I like Twitter
, I do. I might even be hooked on it a little bit. Something about the immediacy of it – how fast messages are sent and received, is thrilling in the same way that email used to be. I’ve ‘met’ people that I now call friends on Twitter (just like I’d done years ago on LJ). For an introvert
like me to actually make meaningful connections on a website is a big deal. But I can see how all the things that make Twitter addictive can easily burn you out on the site and other similar services. Like other forms of social media
, people kind of ruin it with their demands and expectations.
Twitter is a super-fast medium and it can tax those of us who like to think before tweeting. Depending on how many accounts you ‘follow’, there can be hundreds of links, photos, ideas that are all asking for your consideration.
Sometimes folks forget that every person uses the Internet in different ways. People use different applications to access social media on their computers, smart phones, and tablets. And they customize those apps in their own special, idiosyncratic ways. Sometimes messages get missed because of it. The way that folks react when their messages get no response can put an introvert off social media in a heartbeat.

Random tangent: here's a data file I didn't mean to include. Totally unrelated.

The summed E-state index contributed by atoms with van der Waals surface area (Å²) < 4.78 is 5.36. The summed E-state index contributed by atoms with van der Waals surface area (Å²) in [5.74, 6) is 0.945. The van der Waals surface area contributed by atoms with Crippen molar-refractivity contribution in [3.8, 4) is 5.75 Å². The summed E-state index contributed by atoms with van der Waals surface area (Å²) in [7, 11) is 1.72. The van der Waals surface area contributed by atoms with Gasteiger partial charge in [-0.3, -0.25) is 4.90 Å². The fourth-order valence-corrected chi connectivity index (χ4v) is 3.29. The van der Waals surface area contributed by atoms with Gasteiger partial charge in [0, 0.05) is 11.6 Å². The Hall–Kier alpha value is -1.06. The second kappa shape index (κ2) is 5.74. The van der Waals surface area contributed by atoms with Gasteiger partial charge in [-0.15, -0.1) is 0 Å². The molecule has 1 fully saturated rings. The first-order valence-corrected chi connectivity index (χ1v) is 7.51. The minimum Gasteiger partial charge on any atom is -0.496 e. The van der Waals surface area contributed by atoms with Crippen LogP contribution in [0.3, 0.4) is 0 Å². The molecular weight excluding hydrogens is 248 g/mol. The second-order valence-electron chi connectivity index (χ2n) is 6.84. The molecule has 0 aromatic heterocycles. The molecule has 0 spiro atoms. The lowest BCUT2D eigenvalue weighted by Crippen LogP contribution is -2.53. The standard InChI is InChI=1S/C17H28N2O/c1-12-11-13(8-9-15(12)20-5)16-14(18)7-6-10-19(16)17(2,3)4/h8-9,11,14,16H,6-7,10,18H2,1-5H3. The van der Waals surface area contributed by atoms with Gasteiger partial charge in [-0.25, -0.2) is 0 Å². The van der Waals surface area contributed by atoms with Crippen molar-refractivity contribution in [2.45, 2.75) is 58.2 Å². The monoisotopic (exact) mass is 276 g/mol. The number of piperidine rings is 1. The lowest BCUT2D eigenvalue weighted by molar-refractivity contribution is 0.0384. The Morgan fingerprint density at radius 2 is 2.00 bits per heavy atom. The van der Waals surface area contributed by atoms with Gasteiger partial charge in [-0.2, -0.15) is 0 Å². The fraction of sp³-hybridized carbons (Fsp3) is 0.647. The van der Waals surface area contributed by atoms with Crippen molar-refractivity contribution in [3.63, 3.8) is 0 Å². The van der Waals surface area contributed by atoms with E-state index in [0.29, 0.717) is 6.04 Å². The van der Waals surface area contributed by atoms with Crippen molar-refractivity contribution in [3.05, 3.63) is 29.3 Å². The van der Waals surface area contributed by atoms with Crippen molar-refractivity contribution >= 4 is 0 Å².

That’s why it helps to set boundaries before plunging into social media. One person that I follow added a link to their Twitter profile that explains how they use the site. Going into detail in a blog post about who you will or won’t follow, and how you respond to messages goes a long way toward curbing any excesses from those less patient and more demanding social media members.